rotisserie chicken is pretty good but the supermarket ones generally scare me because i seem to only notice them when they are put up front at the end of the day on "manager's special." i wouldn't turn one down if someone brought it home though icon_smile.gif
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    Sep 26, 2014 3:29 AM GMT
    Kwokpot saidThey're $4.99 for a 3 pounder @Costco!


    I was buying Costco chickens because they were larger, juicier, and less expensive...but something seemed different. They seemed saltier. I could feel my heart beating a little stronger every time I ate a Costco bird.

    Well, the other week I went to my physician for a regular check up and my normally 125/79 blood pressure was 154/85. We took four more readings over the course of my visit and the lowest was 140/82. At first we thought it was just because I had walked/hiked from my home. Then, the nurse asked what I had eaten that day and Costco chicken came to mind and so did the realization of the salty sodium infused flesh. I threw the rest of the chicken away when I got home.

    I'm back to eating Safeway roasted chickens. They're not as big, not as inexpensive, but they're also not as salty. Same thing with Publix roasted chickens when I'm in South Florida (I usually get "plain" so as to avoid salty or sugary marinades and such).

    Ironically, Whole Foods here in San Francisco (Haight and Stanyan) does frequent sales on whole rotisserie chickens 2 for $14.99 and they're big and not salty.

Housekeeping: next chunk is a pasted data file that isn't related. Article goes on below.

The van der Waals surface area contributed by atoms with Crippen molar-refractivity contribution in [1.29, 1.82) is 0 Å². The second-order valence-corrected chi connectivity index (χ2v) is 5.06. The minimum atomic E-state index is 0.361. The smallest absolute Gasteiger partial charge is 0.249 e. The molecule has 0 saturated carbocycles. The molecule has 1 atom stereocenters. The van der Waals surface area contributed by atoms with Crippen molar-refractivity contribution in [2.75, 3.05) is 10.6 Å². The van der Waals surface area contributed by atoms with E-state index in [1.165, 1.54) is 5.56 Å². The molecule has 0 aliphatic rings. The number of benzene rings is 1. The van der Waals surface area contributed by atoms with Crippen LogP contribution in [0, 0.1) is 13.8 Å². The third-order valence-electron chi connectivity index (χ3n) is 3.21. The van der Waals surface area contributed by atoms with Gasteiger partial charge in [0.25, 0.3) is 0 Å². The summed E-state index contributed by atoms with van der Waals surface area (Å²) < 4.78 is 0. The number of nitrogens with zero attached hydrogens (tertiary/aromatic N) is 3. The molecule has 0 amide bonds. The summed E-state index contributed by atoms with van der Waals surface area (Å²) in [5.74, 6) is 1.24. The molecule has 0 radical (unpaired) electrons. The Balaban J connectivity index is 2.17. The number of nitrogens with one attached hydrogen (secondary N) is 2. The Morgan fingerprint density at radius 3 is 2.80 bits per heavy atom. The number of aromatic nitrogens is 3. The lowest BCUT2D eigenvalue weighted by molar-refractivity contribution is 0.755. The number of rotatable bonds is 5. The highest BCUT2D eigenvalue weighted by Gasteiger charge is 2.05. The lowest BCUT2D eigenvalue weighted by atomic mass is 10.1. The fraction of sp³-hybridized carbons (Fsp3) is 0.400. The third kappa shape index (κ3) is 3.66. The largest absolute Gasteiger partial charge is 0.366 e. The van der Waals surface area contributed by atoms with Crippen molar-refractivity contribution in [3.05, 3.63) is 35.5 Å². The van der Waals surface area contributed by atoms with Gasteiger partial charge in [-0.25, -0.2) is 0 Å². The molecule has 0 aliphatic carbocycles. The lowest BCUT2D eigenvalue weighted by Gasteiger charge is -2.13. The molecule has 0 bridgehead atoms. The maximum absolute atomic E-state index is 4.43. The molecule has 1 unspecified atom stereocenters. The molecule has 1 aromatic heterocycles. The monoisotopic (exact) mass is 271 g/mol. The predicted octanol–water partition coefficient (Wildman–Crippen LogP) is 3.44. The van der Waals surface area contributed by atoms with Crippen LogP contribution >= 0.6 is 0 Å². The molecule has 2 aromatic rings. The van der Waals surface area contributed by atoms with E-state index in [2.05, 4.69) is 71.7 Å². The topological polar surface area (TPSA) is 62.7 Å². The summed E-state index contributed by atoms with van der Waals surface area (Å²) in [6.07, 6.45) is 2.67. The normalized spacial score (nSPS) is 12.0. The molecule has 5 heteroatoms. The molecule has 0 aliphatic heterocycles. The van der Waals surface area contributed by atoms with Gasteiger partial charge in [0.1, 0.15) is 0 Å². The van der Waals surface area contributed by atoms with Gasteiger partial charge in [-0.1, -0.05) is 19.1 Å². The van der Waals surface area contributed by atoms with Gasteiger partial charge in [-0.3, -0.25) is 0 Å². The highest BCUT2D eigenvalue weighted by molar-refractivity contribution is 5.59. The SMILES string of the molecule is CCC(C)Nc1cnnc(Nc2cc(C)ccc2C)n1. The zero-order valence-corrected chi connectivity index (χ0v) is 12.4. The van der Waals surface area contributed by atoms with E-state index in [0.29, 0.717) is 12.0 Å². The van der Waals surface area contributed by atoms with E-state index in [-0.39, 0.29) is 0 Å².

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    Sep 26, 2014 6:23 AM GMT
    When I was single, I learned to buy these McCormick packages and cook four chicken breasts at a time. I coated the breasts with the seasoning, and placed them in the bag. The bag went into an oblong glass dish and baked for an hour. Then, I had four dinners, by adding rice or sweet potatoes and vegetables. Whole Foods has chicken breasts on sale for $3.99 (boneless & skinless). Other stores may beat that price. Finally - no mess in the oven to clean up. This is a delicious way to have moist chicken breasts.
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    Sep 27, 2014 10:24 AM GMT
    Here in the South GA Winn-Dixie offers decent deals with their roast chickens. I believe they sell for $5.

    Harveys has a similar offer for $4.99.
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    Sep 27, 2014 11:07 AM GMT
    He bones chicken? WTF? icon_lol.gif